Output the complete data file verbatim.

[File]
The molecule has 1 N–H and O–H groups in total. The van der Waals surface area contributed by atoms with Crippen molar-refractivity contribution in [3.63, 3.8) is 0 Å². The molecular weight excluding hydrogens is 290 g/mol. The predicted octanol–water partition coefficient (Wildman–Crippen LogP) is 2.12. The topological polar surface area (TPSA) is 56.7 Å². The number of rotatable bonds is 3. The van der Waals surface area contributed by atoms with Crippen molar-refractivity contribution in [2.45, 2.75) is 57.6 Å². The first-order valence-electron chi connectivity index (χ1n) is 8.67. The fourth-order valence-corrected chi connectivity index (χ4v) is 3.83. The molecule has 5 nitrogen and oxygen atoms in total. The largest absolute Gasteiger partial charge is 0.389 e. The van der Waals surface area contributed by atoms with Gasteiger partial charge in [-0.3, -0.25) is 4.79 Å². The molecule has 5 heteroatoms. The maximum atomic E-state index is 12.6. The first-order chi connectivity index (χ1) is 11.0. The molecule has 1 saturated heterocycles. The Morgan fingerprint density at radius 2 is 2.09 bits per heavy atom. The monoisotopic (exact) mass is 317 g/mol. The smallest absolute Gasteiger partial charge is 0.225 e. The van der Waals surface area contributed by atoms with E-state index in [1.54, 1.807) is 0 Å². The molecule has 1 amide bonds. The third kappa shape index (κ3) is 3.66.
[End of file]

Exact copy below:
The molecule has 1 N–H and O–H groups in total. The van der Waals surface area contributed by atoms with Crippen molar-refractivity contribution in [3.63, 3.8) is 0 Å². The molecular weight excluding hydrogens is 290 g/mol. The predicted octanol–water partition coefficient (Wildman–Crippen LogP) is 2.12. The topological polar surface area (TPSA) is 56.7 Å². The number of rotatable bonds is 3. The van der Waals surface area contributed by atoms with Crippen molar-refractivity contribution in [2.45, 2.75) is 57.6 Å². The first-order valence-electron chi connectivity index (χ1n) is 8.67. The fourth-order valence-corrected chi connectivity index (χ4v) is 3.83. The molecule has 5 nitrogen and oxygen atoms in total. The largest absolute Gasteiger partial charge is 0.389 e. The van der Waals surface area contributed by atoms with Gasteiger partial charge in [-0.3, -0.25) is 4.79 Å². The molecule has 5 heteroatoms. The maximum atomic E-state index is 12.6. The first-order chi connectivity index (χ1) is 11.0. The molecule has 1 saturated heterocycles. The Morgan fingerprint density at radius 2 is 2.09 bits per heavy atom. The monoisotopic (exact) mass is 317 g/mol. The smallest absolute Gasteiger partial charge is 0.225 e. The van der Waals surface area contributed by atoms with E-state index in [1.54, 1.807) is 0 Å². The molecule has 1 amide bonds. The third kappa shape index (κ3) is 3.66.